The First Vision establishes for Latter-day Saints the separate nature of the Godhead, and further teachings of Smith support and strengthen this: “The Father has a body of flesh and bones as tangible as man’s, the Son also” (D&C 130:22). The First Vision is described as “[t]he greatest event that has ever occurred in the world, since the Resurrection of the Son of God from the tomb and his ascension on high” (Smith, J. F. 1939: 495). Utilizing this experience, Latter-day Saints interpret every other principle of their religion: “Having accepted this truth, I find it easy to accept of every other truth that he [Joseph Smith] enunciated and declared during his mission of fourteen years in the world” (Smith, J. F. 1939: 496). The First Vision establishes an important baseline for Latter-day Saints in their doctrine; all of their teaching should be developed and viewed through the spectacles of the revelations of Joseph Smith (Millet, 2005).

The First Vision is a useful case study in examining how Latter-day Saint teaching fulfils two purposes. The First Vision articulates the beliefs that Latter-day Saints hold (in this case the teaching that Christ and his Father are two distinct personages), while also recognizing the teachings that they reject as a consequence. Smith was told that the mainstream Christian “creeds were an abomination” (JSH 1:20) and “all religious denominations were believing in incorrect doctrines” (Smith, J. 1996 [1842]: 376). The creeds, as understood by Smith, referred to the declarations of the Councils of the churches that had been adopted as official doctrine. Included in these would be the Athanasian Creed, the Nicene Creed and the Apostles Creed.  This dual function in the articulation of belief in the First Vision is recognized in modern Latter-day Saint teaching, Hinckley suggests:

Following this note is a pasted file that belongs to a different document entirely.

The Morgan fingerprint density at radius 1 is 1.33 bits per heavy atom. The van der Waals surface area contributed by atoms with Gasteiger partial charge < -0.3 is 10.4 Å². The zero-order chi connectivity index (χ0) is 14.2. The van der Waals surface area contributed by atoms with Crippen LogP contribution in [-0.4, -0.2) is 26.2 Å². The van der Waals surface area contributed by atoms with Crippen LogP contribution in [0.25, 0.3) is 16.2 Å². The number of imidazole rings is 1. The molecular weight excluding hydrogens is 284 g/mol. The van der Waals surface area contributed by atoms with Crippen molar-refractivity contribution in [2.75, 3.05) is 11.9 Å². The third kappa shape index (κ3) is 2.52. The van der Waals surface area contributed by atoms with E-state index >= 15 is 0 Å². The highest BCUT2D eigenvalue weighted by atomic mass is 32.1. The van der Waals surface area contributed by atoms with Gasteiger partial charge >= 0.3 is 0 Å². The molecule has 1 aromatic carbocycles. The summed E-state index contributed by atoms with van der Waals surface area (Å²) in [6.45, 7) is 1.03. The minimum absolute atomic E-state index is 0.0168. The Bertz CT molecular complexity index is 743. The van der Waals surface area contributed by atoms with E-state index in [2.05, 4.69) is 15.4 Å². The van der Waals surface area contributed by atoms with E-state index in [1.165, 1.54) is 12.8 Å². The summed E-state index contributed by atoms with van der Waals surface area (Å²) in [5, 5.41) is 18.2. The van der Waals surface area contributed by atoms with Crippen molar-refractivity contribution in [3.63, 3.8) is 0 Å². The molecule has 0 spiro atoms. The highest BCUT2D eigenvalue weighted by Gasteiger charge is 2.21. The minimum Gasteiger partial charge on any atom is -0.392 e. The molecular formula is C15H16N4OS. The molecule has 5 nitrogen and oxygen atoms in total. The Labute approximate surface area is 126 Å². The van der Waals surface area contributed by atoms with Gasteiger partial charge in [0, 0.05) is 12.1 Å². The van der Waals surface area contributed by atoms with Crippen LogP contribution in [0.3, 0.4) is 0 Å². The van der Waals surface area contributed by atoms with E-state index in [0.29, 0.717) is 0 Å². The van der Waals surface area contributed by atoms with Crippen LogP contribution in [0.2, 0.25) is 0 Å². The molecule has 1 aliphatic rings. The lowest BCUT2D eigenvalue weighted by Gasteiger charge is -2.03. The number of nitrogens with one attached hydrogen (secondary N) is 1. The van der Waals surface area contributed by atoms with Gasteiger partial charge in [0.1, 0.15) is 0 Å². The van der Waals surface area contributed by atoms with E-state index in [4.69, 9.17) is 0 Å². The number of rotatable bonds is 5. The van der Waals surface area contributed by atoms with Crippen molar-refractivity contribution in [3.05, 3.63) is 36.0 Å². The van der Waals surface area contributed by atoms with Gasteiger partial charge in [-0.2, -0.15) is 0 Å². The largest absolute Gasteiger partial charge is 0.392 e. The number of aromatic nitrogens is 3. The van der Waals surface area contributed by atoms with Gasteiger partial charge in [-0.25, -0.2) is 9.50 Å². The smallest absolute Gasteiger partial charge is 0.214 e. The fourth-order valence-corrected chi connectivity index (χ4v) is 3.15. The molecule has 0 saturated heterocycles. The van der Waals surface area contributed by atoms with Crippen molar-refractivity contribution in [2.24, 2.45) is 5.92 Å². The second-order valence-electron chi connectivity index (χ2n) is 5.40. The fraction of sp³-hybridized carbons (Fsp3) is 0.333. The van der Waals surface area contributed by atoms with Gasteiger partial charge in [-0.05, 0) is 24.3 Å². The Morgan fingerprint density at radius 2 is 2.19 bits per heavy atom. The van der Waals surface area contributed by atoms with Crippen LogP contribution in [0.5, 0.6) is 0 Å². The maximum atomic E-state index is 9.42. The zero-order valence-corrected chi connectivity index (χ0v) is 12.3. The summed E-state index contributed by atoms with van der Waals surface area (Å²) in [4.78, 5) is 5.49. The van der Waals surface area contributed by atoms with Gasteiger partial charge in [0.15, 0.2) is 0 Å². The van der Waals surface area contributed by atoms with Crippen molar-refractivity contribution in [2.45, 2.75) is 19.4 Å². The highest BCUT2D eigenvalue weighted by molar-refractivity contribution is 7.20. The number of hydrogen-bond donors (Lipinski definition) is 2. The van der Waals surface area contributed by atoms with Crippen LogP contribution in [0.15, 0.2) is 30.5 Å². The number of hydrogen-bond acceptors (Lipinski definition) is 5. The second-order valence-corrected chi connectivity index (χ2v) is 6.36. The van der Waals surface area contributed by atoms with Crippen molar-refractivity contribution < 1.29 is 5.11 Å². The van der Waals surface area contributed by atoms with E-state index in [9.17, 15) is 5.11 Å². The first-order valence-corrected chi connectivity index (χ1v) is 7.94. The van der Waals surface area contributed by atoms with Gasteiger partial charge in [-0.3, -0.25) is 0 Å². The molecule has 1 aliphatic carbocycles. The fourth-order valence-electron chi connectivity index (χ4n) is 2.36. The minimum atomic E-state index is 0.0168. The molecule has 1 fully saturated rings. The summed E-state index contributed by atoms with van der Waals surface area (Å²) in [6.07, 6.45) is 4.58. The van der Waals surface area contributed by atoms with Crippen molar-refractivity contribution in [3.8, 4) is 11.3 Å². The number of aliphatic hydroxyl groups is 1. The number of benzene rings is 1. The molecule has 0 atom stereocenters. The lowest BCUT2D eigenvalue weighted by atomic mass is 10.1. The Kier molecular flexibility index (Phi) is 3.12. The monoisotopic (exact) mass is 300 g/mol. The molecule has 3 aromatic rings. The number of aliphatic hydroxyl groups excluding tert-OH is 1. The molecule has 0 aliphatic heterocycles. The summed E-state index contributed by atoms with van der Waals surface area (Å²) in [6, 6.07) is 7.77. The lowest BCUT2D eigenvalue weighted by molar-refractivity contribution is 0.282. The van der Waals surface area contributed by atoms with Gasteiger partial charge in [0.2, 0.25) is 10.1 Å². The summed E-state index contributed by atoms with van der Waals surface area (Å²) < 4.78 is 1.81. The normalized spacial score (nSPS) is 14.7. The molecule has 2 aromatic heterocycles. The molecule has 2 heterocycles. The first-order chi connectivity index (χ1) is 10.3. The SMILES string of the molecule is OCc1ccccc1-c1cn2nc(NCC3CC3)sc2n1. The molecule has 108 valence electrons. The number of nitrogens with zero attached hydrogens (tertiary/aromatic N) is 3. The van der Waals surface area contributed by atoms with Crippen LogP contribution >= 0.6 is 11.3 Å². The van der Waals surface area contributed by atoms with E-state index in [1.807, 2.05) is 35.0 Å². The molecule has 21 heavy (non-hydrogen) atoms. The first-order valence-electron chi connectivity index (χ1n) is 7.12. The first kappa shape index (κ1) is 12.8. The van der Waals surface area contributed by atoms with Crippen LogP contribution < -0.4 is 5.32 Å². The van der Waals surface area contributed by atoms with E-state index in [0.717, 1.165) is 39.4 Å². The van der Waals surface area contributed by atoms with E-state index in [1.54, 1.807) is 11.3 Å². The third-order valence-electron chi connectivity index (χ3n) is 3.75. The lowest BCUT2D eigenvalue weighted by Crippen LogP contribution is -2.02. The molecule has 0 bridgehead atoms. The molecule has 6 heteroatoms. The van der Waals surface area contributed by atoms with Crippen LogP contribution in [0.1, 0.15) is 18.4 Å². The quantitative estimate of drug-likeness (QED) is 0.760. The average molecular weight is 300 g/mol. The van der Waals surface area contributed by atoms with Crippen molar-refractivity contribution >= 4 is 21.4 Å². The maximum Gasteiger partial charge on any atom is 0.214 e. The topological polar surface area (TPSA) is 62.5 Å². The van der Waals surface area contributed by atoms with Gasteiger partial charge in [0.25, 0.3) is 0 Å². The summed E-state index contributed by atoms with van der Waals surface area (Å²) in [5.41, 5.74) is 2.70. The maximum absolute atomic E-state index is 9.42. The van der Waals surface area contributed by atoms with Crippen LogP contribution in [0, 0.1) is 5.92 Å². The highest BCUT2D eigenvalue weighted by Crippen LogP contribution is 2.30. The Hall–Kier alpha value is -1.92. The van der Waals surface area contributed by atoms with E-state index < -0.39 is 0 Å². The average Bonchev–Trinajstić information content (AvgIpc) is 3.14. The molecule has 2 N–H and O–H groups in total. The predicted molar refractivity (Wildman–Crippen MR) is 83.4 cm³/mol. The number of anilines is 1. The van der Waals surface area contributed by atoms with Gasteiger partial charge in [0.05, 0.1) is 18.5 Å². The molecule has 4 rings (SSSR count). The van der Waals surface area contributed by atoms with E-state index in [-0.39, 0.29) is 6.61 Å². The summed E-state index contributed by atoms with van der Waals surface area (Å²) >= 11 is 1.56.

They say we do not believe in the traditional Christ of Christianity. There is some substance to what they say. Our faith, our knowledge is not based on ancient tradition, the creeds which came of a finite understanding and out of the almost infinite discussions of men trying to arrive at a definition of the risen Christ. Our faith, our knowledge comes of the witness of a prophet in this dispensation who saw before him the great God of the universe and His Beloved Son, the resurrected Lord Jesus Christ. They spoke to him. He spoke with Them. He testified openly, unequivocally, and unabashedly of that great vision. It was a vision of the Almighty and of the Redeemer of the world, glorious beyond our understanding but certain and unequivocating in the knowledge which it brought. It is out of that knowledge, rooted deep in the soil of modern revelation, that we, in the words of Nephi, “talk of Christ, we rejoice in Christ, we preach of Christ, we prophesy of Christ, and we write according to our prophecies, that [we and] our children may know to what source [we] may look for a remission of [our] sins” (2 Ne. 25:26) (Hinckley, 2002: 90-91).